The cost of driplines (laterals) is a large fraction of initial investment costs. According to Bozkurt et al. [3], it represents about 45% of the total costs. In this situation, using one dripline for two crop rows instead of for one row would half the number of driplines per unit-area, and consequently, would decrease the initial costs [3-9]. However, increasing the distance between driplines may need excessive preplant irrigation or using another system for proper seed germination [4, 10, 11]. Moreover, mean crop yield may reduce as dripline spacings increase due to low yields of plant rows located away from driplines [3, 12-14]. This could be worse in soils in which gravity forces control soil water distribution more than capillary forces, as in coarser soils [15], or large-crack soils as in high clay-content soils [10].

Twin-row production systems (paired-rows) have been adopted as a means to increase yields compared to single-row system [16-19]. Twin-rows would be one of the most significant factors in controlling the yield reduction when using wider lateral spacing. Considering this fact, it is necessary to provide supportive data for the adoption of twin-row production system, especially in the dry Eastern Mediterranean region where water is very scarce and valuable.

In this context, this study aimed to compare the effects of both single- and twin-row production systems with two different dripline spacings (75 and 150 cm) on two drip-irrigated corn varieties grown in clay loam soil under the dry Mediterranean climatic conditions. Cop characteristics, yields, and irrigation water use efficiency were evaluated and discussed. Practical alternatives could be introduced based on the obtained results in order to make twin-row production system familiar for most farmers and to stimulate them to adopt it in their fields, to sustain corn productivity and to meet water shortage in the dry Mediterranean region.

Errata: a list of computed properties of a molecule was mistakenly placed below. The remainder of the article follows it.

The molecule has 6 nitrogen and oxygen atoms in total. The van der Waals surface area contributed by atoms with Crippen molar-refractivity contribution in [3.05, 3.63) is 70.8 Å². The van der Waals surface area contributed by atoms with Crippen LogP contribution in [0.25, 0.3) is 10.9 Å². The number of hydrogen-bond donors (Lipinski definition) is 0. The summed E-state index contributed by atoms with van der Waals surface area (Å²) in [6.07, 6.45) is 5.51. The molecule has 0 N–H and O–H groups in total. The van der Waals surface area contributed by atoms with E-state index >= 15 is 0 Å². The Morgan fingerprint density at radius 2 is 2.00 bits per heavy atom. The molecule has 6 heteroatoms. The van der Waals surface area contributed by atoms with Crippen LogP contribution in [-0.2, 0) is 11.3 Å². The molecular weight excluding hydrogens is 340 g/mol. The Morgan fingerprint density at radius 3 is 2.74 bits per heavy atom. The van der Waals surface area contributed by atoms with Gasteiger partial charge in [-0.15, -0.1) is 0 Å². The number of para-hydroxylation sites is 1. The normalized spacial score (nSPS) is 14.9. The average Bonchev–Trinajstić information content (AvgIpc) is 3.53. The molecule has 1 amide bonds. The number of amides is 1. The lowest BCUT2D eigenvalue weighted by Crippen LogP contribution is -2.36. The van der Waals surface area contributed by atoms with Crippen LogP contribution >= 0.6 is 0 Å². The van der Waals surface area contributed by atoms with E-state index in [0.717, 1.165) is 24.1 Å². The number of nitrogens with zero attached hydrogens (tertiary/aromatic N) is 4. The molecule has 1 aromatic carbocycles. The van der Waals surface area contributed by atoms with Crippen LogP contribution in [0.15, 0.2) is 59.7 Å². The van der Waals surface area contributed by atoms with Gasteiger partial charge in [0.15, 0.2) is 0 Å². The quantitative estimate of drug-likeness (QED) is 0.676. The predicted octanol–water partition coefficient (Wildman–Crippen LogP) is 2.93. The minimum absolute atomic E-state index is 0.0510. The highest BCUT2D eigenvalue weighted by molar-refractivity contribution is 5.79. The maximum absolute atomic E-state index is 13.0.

A two-year field experiment (2017 and 2018) was carried out at the Agricultural Experiment Station, Damascus, Syria (36°26′ E, 33°20′ N, altitude 600 m). The study area is dominated by a dry Mediterranean climate type with an average precipitation of about 120 mm year-1 and reference evapotranspiration (ET0) as calculated by FAO Penman-Monteith equation exceeds 2000 mm year-1. The meteorological data of the study site, collected during both growing seasons could be summarized overall as being near the 20-year average, as can be seen in Table 1.

The soil texture was clay loam with 29.5% clay, 42.7% silt, and 27.8% sand. Before sowing, topsoil characterstics were: bulk density of 1.35 g cm-3, pH of 8.0, EC of 0.6 dS m-1, <1% of organic matter, available P of 22.0 ppm, NH4+ of 14.7 ppm, and NO3- of 21.1 ppm.

Field experiment composed of two sweet corn varieties: Silver Queen (var.1) and a local variety “White Kokab” (var.2). Under each variety, two different dripline spacings (75 and 150 cm) with two different crop row production systems with the same plant density (about 67,000 plants ha-1) were studied. Experiments were arranged in a split-plot design involving two corn varieties (var.1 and var.2) as main-plot treatments and three combinations of crop row and dripline spacings, with three replicates. The main-plot size was 34×12 m2, while the size of the sub-plot differed according to the tested dripline spacing. As can be seen in Fig. (1), combinations were composed of: